The Death of Ivan Ilych
by Leo Tolstoy
The Death of Ivan Ilych Family Quotes
How we cite our quotes: Citations follow this format: (Chapter.Paragraph). We used Alymer Maude's translation.
Praskovya Fedorovna came of a good family, was not bad looking, and had some little property. Ivan Ilych might have aspired to a more brilliant match, but even this was good. He had his salary, and she, he hoped, would have an equal income. She was well connected, and was a sweet, pretty, and thoroughly correct young woman. To say that Ivan Ilych married because he fell in love with Praskovya Fedorovna and found that she sympathized with his views of life would be as incorrect as to say that he married because his social circle approved of the match. He was swayed by both these considerations: the marriage gave him personal satisfaction, and at the same time it was considered the right thing by the most highly placed of his associates. (2.15-16)
It doesn't sound as if Ivan Ilych is madly in love with Praskovya Fedorovna. It's more like he marries her because other people tell him it's a good thing to do and he doesn't have any objections. What he likes about her are her external qualities – she's got some money, and she's what a good wife is supposed to be.
The preparations for marriage and the beginning of married life, with its conjugal caresses, the new furniture, new crockery, and new linen, were very pleasant until his wife became pregnant – so that Ivan Ilych had begun to think that marriage would not impair the easy, agreeable, gay and always decorous character of his life, approved of by society and regarded by himself as natural, but would even improve it. But from the first months of his wife's pregnancy, something new, unpleasant, depressing, and unseemly, and from which there was no way of escape, unexpectedly showed itself. (2.18)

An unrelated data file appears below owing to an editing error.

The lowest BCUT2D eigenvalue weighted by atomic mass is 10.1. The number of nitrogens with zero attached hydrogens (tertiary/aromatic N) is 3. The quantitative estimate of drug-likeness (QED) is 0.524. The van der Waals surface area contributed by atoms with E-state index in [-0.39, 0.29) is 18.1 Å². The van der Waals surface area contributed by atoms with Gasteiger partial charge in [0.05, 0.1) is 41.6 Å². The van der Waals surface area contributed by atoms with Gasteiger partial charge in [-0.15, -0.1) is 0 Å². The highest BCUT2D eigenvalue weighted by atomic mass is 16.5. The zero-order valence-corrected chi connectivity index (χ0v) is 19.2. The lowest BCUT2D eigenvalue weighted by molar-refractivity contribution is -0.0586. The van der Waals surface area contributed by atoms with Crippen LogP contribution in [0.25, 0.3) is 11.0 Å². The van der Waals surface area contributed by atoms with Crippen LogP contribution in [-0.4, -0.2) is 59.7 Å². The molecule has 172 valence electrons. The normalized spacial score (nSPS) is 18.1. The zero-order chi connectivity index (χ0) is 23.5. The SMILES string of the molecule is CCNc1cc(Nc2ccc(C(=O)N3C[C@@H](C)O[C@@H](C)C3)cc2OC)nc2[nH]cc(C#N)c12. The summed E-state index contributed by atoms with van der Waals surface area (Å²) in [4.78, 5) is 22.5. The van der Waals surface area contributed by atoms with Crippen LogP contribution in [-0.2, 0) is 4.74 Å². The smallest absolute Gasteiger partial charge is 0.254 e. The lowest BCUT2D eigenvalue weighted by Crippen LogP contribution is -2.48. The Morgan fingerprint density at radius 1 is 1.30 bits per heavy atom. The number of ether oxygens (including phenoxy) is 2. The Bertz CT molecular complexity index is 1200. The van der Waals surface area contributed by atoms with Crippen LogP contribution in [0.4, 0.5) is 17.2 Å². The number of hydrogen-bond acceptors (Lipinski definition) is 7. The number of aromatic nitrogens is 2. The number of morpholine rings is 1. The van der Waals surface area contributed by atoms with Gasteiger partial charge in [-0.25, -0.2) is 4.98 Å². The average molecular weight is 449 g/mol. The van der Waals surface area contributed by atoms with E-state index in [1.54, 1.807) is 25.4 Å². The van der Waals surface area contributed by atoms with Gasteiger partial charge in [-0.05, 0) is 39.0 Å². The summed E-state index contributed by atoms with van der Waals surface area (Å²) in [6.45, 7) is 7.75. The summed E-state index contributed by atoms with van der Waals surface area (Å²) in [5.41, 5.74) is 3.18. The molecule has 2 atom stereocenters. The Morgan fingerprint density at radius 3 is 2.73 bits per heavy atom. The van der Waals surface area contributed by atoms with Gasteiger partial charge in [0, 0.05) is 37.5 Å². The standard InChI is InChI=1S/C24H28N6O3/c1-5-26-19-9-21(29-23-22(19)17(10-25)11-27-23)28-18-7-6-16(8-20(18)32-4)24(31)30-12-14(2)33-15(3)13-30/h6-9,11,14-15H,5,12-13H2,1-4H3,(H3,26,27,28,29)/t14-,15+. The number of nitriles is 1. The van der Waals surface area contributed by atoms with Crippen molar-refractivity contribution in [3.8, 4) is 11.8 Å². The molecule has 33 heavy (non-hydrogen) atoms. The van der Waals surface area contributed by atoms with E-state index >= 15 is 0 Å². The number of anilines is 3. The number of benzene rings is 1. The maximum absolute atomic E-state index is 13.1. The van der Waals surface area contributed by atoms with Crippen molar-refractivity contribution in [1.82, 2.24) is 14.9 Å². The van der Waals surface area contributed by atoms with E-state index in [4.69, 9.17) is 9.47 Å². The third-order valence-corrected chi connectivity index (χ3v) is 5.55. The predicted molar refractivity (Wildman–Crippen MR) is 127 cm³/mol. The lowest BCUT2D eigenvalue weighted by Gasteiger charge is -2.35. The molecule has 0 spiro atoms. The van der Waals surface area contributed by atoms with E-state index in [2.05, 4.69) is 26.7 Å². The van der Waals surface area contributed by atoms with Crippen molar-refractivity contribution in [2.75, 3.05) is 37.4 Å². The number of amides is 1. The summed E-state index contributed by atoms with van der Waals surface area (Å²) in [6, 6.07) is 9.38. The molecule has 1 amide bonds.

Ivan thinks of his marriage and his family primarily in terms of himself. It's supposed to give him pleasure. He's not at all prepared to face the challenges of living with and caring for another person.
His wife, without any reason – de gaiete de coeur as Ivan Ilych expressed it to himself – began to disturb the pleasure and propriety of their life. She began to be jealous without any cause, expected him to devote his whole attention to her, found fault with everything, and made coarse and ill-mannered scenes. (2.19)
It's unclear what ultimately changes Praskovya Fedorovna mood. Is it just the added moodiness that can come with pregnancy, or is it something else? We might wonder whether Praskovya Fedorovna doesn't have good reason to be upset. It sounds as if her main complaint is that she's not getting enough attention from Ivan. We can't quite tell whether the narrator is representing things from his own perspective or from Ivan's. It sounds like it might be the latter.